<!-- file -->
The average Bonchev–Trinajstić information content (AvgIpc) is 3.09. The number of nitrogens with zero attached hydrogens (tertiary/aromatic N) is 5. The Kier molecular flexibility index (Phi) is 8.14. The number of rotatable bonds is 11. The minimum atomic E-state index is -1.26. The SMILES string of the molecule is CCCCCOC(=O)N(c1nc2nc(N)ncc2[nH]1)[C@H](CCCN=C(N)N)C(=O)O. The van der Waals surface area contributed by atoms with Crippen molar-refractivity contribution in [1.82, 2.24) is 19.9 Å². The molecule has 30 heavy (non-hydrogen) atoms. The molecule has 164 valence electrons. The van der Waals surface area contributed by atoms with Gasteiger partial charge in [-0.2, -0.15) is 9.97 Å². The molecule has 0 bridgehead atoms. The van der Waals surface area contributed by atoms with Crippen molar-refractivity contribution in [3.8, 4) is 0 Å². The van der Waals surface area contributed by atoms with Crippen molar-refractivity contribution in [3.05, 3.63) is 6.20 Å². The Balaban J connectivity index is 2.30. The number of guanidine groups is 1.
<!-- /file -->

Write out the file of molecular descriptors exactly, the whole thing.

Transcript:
The average Bonchev–Trinajstić information content (AvgIpc) is 3.09. The number of nitrogens with zero attached hydrogens (tertiary/aromatic N) is 5. The Kier molecular flexibility index (Phi) is 8.14. The number of rotatable bonds is 11. The minimum atomic E-state index is -1.26. The SMILES string of the molecule is CCCCCOC(=O)N(c1nc2nc(N)ncc2[nH]1)[C@H](CCCN=C(N)N)C(=O)O. The van der Waals surface area contributed by atoms with Crippen molar-refractivity contribution in [1.82, 2.24) is 19.9 Å². The molecule has 30 heavy (non-hydrogen) atoms. The molecule has 164 valence electrons. The van der Waals surface area contributed by atoms with Gasteiger partial charge in [-0.2, -0.15) is 9.97 Å². The molecule has 0 bridgehead atoms. The van der Waals surface area contributed by atoms with Crippen molar-refractivity contribution in [3.8, 4) is 0 Å². The van der Waals surface area contributed by atoms with Crippen molar-refractivity contribution in [3.05, 3.63) is 6.20 Å². The Balaban J connectivity index is 2.30. The number of guanidine groups is 1.